If you are one of the billions of people globally who have asked your phone or smart home hub a question whilst multitasking, then you have conducted a voice search. According to a recent report, around 71% of smart technology users would prefer to use a voice search assistant rather than actually typing out their queries. What’s important to note is that spoken and typed search queries both offer different search results. This means that businesses need to begin correctly optimising their websites in order to better their chances of reaching potential customers.
With thanks to devices such as Siri, Google Home and Amazon’s Alexa, it is now easier than ever to ask a question and receive an answer from the comfort of your sofa or whilst driving. This means that it is imperative for businesses to take voice search seriously whilst preparing content for their brand, but how do businesses go about this? And what do you need to check in order for site content to meet current voice search requirements?
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The Evolution of Voice Search
Voice search used to consist of just calling a number from your phone and saying your search term, or at least that’s what it looked like in its early years. However, voice search has improved significantly since 2008, when the Google Voice Search app for iPhone was first trialled. In 2011, Google announced that it was rolling out voice search through Google.com, but at first, it was only accessible in English. Now, it is available in around 60 different languages.
In 2013, the Hummingbird update came and changed the concepts of both spoken and typed search. This updated algorithm focused on natural language and it was aimed at taking user consideration into account, as well as the context of the query.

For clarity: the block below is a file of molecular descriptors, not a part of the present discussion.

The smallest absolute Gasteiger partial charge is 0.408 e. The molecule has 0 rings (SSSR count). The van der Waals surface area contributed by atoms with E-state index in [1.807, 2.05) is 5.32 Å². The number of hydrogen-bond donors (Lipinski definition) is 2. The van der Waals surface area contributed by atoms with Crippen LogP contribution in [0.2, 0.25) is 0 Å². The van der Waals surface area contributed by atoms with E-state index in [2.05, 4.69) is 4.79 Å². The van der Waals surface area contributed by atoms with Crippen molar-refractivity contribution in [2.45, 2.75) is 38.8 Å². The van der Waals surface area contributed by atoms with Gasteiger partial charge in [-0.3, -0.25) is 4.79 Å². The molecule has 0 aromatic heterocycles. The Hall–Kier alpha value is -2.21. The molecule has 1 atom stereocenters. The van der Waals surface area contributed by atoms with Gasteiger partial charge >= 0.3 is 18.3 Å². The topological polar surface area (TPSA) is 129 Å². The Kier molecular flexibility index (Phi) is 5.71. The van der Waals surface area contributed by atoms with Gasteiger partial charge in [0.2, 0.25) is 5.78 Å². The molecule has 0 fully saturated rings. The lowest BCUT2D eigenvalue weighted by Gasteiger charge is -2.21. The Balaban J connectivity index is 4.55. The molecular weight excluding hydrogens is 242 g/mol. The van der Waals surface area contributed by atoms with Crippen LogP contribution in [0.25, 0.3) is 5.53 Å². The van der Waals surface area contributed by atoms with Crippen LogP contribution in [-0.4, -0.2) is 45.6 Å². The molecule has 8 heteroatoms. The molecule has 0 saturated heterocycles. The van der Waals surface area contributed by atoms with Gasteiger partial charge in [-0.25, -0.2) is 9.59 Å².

Fast-forward to today, and tens of millions of Amazon’s Alexa devices have been sold, with a staggering 70,000 new ‘skills’ for Alexa. A personal digital assistant is slowly becoming the norm for many households and it’s clear to see that it’s shaping consumer behaviour more than ever. Users are fascinated with technology, and to combine it with something as natural as speaking was always going to be a huge shift. Businesses are now being thrown into the deep end when it comes to keeping up with this change, particularly when it comes to the content on their website.
Content Geared Towards Voice Search
As it currently stands, the majority of content on a website is keyword focused – that being tailored towards what potential customers may type into Google. However, if a user is asking Google a question with their voice instead of typing into the search bar, the way it’s worded is going to be slightly different.
Take LSI keywords, for example. These are long-tail keywords that target lower search volumes, as they’re usually a keyword within a question. Any digital marketing agency would recommend targeting these keywords. This could be something like ‘Where are the best bars in London?’. Voice search would now be ideal for picking up such terms, because the question asked is more natural than a ‘best bars London’ query typed into the search bar.
What’s more, businesses may wish to add more FAQ sections to their website to optimise it for voice search. This will capture both long-tail and voice search traffic, effectively preparing for when there’s a switch in searching methods before it’s begun.
It’s crucial that companies accept the fact that voice search is the future. Any business that fails to make the appropriate changes to their content risks losing out to competitors who were early adopters.
The Future of Voice Search and the IoT
Voice recognition assistants are now capable of more than just answering your questions when browsing the internet thanks to the IoT (Internet of Things). Even more applications are being made specifically to be compatible with voice recognition. Smart devices aim to help humans with tasks around the home such as controlling the heating, turning lights off, and using entertainment systems.
The future of voice search is as exciting for users as it is for businesses. There’s no time like the present to start switching up content to accommodate the influx of potential customers using this way to browse the web.
Natalie Wilson is a freelance writer for many different business publications. With a range of knowledge in the business and insurance sector, she is an avid researcher and writer in the field. Having worked with a number of different businesses, Natalie is now a freelance writer looking to specialise in the topic. You can connect with her on Twitter @NatWilson976.